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Woonsocket Courthouse (Former)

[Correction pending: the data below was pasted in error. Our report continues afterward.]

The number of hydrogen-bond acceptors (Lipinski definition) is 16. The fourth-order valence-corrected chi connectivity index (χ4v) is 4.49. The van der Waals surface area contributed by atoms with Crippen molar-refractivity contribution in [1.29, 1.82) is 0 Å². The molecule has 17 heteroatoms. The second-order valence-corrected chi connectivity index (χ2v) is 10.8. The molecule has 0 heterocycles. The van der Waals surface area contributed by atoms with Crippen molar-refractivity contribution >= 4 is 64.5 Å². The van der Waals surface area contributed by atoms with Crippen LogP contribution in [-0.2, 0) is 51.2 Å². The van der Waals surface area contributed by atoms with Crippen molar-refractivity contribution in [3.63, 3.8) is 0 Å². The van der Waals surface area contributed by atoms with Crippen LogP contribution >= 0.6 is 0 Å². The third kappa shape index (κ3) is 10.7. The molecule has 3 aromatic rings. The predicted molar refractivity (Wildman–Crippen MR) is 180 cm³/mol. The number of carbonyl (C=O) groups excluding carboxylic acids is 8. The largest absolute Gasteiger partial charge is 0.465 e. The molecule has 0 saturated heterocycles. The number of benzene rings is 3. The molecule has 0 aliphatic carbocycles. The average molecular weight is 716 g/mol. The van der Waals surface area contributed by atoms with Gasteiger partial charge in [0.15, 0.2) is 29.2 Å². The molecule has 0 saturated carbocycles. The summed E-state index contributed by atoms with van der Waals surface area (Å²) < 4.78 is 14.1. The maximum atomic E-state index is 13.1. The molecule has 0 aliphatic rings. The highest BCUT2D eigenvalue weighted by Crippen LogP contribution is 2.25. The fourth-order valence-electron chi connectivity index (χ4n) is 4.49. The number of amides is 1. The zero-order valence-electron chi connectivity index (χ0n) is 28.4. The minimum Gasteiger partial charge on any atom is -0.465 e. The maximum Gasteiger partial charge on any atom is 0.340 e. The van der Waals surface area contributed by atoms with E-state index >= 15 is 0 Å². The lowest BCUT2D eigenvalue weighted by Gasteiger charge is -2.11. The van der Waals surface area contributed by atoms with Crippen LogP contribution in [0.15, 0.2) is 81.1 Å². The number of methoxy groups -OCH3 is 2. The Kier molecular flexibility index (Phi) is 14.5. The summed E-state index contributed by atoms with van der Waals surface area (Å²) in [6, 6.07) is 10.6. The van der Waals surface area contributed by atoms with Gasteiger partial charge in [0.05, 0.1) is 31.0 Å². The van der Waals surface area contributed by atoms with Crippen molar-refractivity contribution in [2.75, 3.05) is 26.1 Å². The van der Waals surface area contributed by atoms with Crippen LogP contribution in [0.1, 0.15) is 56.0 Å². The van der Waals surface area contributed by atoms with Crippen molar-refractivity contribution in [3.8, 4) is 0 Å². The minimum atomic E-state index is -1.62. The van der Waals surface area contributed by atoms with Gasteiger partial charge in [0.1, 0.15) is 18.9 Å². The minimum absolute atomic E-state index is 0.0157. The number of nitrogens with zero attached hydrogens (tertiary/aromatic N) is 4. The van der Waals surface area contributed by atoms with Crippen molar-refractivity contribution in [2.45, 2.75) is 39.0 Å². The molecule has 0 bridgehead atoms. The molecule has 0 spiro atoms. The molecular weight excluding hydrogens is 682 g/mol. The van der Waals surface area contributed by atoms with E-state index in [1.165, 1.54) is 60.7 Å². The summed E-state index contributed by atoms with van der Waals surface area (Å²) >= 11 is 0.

This former courthouse is another public building by the Walker dynasty, whose members must have spent half their professional lives wooing politicians. Or it may be fairer to say that they understood how to serve the architectural ambitions of cities like Woonsocket by designing small-scale versions of big-city civic buildings, albeit in somewhat retardataire styles. By this date, classicism had become the sign of progressive institutions, and in civic buildings elsewhere, the Walker firm had tried its hand at the new style. The shift in taste toward classicism is here limited to some details of the courthouse porch and the columns in its tower loggia. Yet even they accord with the Richardsonian character of the design as a whole. In the Walkers' accomplished version of the style, a well-proportioned tower acts as a vertical anchor at the fold of the L-shaped, hip-roofed mass, between the curved termination of the courtrooms toward the rear and the dormered front. Banding in lighter stone links these quarryfaced volumes together. Inside, the original, plainly handled wooden paneling in courtrooms and stairs is unexpectedly modest given the pomp and massiveness promised outside.
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